Councilman Donald Bennett, Peekskill–$250

Assemblyman Gary Pretlow, Mt. Vernon–$250

State Senator Carl Marcellino, Syosset–$350

State Senator Malcolm A. Smith, Queens–$250

Sheriff Carl Dubois, Orange County–$375

Assemblywoman Nancy Calhoun, Washingtonville–$250

State Senator Eric Schneiderman, Upper West Side and Bronx–$250

Bronx Borough President Adolfo Carrion–$500

Assemblyman Jose Peralta, District 39–$250

State Senator Kevin Parker, Brooklyn–$600

Assemblyman Joe Morelle, Rochester–$350

State Senator Vincent Leibell, Putnam and Westchester–$350

Assemblyman Thomas Dinapoli, Great Neck–$400

Assemblyman Steve Kaufman, Bronx–$600

City Councilman Hiram Monserrate, Corona–$500

Orange County Executive Edward Diana–$300

State Senator Ruth Hassel-Thompson, Bronx/Westchester–$500

County Legislator George Oros, Westchester–$500

Assemblyman William Boyland, Brooklyn–$150

State Senator Dean Skelos, Dep. Majority leader, Rockville Center–$550

Assemblyman Barry Grodenchik, Flushing–$450

State Senator Michael Balboni, Mineola–$500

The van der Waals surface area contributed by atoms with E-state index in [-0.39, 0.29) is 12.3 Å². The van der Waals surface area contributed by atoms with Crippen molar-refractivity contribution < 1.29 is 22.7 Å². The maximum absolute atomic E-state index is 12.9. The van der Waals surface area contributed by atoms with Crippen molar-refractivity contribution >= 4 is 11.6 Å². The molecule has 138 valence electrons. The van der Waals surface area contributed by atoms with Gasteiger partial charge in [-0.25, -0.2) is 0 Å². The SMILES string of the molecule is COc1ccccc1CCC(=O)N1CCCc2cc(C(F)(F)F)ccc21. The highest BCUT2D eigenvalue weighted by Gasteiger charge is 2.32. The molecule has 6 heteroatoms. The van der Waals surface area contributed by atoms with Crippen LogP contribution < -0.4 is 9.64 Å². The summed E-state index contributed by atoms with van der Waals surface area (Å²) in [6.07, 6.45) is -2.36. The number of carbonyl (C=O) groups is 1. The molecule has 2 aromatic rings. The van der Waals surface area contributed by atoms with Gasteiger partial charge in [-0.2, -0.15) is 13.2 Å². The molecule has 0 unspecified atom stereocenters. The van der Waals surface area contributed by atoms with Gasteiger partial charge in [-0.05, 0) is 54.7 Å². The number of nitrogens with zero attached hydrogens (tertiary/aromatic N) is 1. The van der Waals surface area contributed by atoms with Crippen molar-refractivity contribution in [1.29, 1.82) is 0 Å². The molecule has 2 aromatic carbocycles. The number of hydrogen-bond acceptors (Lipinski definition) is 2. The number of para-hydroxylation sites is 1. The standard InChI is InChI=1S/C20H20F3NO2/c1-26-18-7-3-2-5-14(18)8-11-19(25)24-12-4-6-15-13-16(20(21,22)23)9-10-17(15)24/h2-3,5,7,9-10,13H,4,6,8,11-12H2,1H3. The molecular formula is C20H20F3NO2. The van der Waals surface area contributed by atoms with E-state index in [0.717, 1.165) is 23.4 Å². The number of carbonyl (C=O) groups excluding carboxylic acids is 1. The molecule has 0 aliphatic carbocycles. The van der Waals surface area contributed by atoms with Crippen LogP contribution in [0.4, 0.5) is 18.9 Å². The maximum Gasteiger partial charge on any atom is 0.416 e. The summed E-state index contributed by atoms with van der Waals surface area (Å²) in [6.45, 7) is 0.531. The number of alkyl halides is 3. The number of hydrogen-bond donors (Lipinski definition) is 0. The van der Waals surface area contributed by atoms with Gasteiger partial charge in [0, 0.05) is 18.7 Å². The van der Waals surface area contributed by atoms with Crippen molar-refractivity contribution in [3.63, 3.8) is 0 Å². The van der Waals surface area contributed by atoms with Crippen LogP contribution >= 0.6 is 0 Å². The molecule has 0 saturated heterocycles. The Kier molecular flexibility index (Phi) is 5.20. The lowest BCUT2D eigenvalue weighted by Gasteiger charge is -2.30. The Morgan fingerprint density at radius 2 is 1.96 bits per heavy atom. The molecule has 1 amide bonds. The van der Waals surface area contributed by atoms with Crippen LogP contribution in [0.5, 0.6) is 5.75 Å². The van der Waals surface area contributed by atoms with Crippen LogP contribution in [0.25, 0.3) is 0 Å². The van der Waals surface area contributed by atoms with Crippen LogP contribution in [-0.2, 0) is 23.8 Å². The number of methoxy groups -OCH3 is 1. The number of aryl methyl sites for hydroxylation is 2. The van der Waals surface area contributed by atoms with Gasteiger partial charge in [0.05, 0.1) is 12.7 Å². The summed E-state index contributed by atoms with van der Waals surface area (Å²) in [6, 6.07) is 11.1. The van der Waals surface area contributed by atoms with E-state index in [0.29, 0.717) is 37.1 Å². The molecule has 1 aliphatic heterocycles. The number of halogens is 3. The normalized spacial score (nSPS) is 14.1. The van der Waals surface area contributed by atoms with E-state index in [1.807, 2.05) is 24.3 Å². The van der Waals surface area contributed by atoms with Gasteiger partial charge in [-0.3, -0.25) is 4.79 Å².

County Legislator Bob Astorino, North Castle/Mt. Pleasant–$250

Assemblyman Keith LT Wright, Harlem–$500

State Senator Ruben Diaz, Bronx–$475

Assemblyman Jeffrion Aubry, Queens–$250

Councilman Eric Gioia, Queens–$500

Mayor Joseph Delfino, White Plains–$500

Assemblyman Felix Ortiz, Brooklyn–$500

Assemblyman Nick Perry, Kings County–$300

Councilman Joe Cerreto, Cortlandt Manor–$600

Assemblyman Herman Farrell, Harlem– $500

State Senator John Sabini, District 13–$250

Councilwoman Letitia James, District 35– $500

[Information on contributions from New York State Board of Elections financial disclosure report, as well as the Federal Election Commission.]

DANIEL WOLFF is a poet and author of the excellent biography of the great Sam Cooke, You Send Me, as well as the recent collection of Ernest Withers’ photographs The Memphis Blues Again. Wolff’s Grammy-nominated essay on Sam Cooke and the Soul Stirrers is one of the highlights of CounterPunch’s collection on art, music and sex: Serpents in the Garden.